WHO Rushes Aid to Armenia as Refugees Flood in From Nagorno-Karabakh 
WHO is rushing emergency health supplies to refugees from Nagorno-Karabakh who have fled over the border to Armenia

WHO said it is racing emergency health supplies to Armenia, struggling to cope with over 100,000 refugees who have poured over the border from the ethnic Armenian enclave of Nagorno-Karabakh over the past 10 days. 

The enclave, controlled by an ethnic Armenian separatist group since 1994, was retaken by Azerbaijan in a lightning-style military campaign that began on 19 September and lasted about 24 hours.  

The Armenian government said Monday that 100,514 of the region’s estimated 120,000 residents have crossed into Armenia. Eyewitnesses said that the regions capital city, Stepanakert, was virtually deserted. 

In a press release, WHO said that it was rushing emergency health supplies to the Armenian Ministry of Health – to cope with the refugees’ arrival. It is the second such mass exodus event to be witnessed in Europe recently, following Russia’s invasion of Ukraine in February 2022. 

“WHO had already pre-positioned trauma supplies to Armenia,” said WHO’s Regional Director for Europe, Hans Kluge.  

“Following the dramatic explosion of a fuel depot along the route taken by those entering Armenia, WHO is dispatching burns kits to support the advanced care needed for severe burns patients,” Kluge said. He was referring to the massive fuel depot explosion on September 25 amid the exodus. The blast killed at least 170 people and injured 200 more.

“We’ve activated our emergency systems and will be sending experts to the country across a range of disciplines including mental health, burns management, essential health services, and emergency coordination following a full assessment of the needs.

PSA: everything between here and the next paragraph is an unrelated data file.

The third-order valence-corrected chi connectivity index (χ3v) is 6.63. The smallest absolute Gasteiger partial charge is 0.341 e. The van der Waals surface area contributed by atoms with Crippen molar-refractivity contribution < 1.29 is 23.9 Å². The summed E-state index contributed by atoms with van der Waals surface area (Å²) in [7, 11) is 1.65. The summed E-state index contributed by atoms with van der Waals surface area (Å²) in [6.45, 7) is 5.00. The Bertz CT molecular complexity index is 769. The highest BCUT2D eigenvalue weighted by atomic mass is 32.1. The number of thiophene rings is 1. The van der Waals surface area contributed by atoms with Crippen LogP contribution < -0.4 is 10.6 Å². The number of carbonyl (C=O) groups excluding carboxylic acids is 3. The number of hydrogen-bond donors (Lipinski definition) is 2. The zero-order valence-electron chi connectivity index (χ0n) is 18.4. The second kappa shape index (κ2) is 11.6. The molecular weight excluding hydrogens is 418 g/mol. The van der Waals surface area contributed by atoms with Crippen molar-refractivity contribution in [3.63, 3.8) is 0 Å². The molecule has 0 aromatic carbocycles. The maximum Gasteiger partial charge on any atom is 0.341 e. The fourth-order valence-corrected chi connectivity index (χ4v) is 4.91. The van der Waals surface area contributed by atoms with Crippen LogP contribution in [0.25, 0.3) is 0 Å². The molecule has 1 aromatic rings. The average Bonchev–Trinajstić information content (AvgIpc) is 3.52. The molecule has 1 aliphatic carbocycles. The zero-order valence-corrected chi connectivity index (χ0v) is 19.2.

“To support the general health needs of the displaced population, WHO is also sending medicines for non-communicable diseases, that will cover 3 months of treatments for up to 50,000 persons,” Kluge added, saying “The challenges are truly enormous, and we’re there to do all we can.”

A WHO special envoy, Robb Butler, has also been dispatched to Armenia to assess more long term needs. 

“At the first major town the refugees are fleeing to, I saw an immense outpouring of solidarity from the local Armenian community and volunteers, who are doing all they can to provide food, water and shelter,” said Butler.

“But you see the despair on many of the faces of the displaced. They have left everything behind, their homes, their belongings, the graves of their loved ones. There are children, the elderly, women and girls with specific sexual and reproductive health needs. It’s clear that the mental and emotional scars the refugees carry will take time to heal. But it’s also obvious that the staggering speed with which this crisis is unfolding requires all hands on-deck – WHO, our UN partners, civil society organizations – to complement and support the government’s efforts. 

Image Credits: WHO/Nazik Armenakyan .

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